• Ian Turner

    TIF would be a great way to fund the remainder of the 2nd Avenue Subway. Lots of other transit systems (HK, Japan) get funding by acquiring real estate near system improvements, but TIF is a reasonable way to capture the same value.The potential gains in property values are huge for a major system expansion like the 2nd Avenue Subway, so if the MTA can capture some of that increase, it should be enough to fund construction. If it can be done without new legislation, so much the better.

  • Larry Littlefield

    A couple of comments.

    On new revenues, the MTA has been given one new revenue after another.  But only with enough money to pay to service the new debt.  Thus the next 30 years of the payroll tax and the 1/8 cent sales tax increase has already been spent.

    What is needed is for the state to take over all the excess debts, so the MTA can use its ongoing revenues for ongoing expansion.

    On TIF, that only works if you have new service, generating new development, at high densities.  Communities resist high densities, the market may not build (ie. Hudson Yards) and most of the MTA Capital plan is not for new services.

    “The potential gains in property values are huge for a major system expansion like the 2nd Avenue Subway.”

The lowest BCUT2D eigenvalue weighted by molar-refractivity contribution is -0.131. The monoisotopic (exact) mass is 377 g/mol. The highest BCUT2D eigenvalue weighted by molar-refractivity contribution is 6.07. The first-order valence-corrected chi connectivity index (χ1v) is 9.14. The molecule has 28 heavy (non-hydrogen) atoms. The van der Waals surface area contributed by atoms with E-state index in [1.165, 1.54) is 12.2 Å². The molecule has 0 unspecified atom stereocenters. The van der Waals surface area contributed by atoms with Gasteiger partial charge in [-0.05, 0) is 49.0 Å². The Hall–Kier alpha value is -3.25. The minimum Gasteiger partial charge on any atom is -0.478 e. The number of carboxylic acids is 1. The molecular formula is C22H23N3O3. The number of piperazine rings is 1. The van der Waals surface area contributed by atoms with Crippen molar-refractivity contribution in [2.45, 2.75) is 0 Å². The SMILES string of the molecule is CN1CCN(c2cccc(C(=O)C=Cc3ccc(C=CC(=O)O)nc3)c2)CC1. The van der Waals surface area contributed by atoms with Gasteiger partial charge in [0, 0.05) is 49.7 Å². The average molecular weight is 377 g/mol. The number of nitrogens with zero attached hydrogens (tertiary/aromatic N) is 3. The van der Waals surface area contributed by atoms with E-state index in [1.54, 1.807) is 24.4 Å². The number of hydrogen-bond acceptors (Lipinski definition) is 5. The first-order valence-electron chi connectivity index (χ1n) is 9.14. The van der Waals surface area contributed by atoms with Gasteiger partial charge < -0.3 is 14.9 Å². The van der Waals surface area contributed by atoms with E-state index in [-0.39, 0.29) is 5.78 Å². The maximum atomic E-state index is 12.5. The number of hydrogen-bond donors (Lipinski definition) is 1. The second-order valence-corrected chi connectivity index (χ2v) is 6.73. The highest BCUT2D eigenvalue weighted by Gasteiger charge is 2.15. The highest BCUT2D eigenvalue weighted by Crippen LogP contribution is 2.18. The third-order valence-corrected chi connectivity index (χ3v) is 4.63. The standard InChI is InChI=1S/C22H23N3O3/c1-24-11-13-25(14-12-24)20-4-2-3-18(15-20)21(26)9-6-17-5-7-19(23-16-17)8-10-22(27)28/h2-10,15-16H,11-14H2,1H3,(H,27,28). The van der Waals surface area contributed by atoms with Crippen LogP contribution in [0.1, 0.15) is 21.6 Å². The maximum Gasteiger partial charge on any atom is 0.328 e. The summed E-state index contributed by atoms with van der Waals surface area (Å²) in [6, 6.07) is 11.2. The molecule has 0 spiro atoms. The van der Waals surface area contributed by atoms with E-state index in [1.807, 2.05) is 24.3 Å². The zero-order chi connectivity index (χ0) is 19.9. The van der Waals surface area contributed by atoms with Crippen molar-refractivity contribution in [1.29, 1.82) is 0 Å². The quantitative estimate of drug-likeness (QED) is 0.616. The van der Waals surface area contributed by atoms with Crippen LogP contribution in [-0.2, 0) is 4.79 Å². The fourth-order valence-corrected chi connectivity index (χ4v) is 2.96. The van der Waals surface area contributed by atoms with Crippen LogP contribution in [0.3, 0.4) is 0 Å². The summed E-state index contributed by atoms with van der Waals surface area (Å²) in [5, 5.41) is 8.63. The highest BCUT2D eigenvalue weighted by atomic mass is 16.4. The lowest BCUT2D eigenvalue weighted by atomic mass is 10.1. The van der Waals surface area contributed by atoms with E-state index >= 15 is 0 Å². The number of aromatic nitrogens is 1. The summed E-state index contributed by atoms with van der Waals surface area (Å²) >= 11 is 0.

Politically, gains in property values mean the replacement of rent regulated housing occupied by less well off people with luxury high-rises.

    On the LIRR and MetroNorth:  the Taylor law is very favorable to the privileged members of labor, and hostile to other workers.  It assumes more and more for them, never less, even if there is less and less for everyone else.  And although the law says the public interest, and the cost of benefits, can be taken into account in arbitration, that never happens.

    What is needed on the LIRR is the willingness to take a long strike, or even shut it down for years if need be.

  • Eric McClure

    No toll hikes, no congestion pricing… wait! How ’bout funding transit with casino revenues?!  If we’re willing to go regressive with a sales-tax increase (which will only get stolen in Albany, anyway), why not go “all in,” as they say around the poker table, and pay for transit with gambling revenue?  After all, Lotto has made our education system the envy of the free world, right?  

  • Mark Walker

    Lhota: “I’m concerned about the level that we have on the bridges right now, because they are extremely high and are reducing economic growth
    and economic development in the region.” The East River bridges are not tolled at all. That’s “extremely high”? How do you lower a toll of zero? Is Lhota suggesting PAYING DRIVERS to use the East River bridges? It would be more sensible to equalize tolls across all the bridges to discourage toll-shopping — and to raise the revenue Lhota correctly says is so badly needed.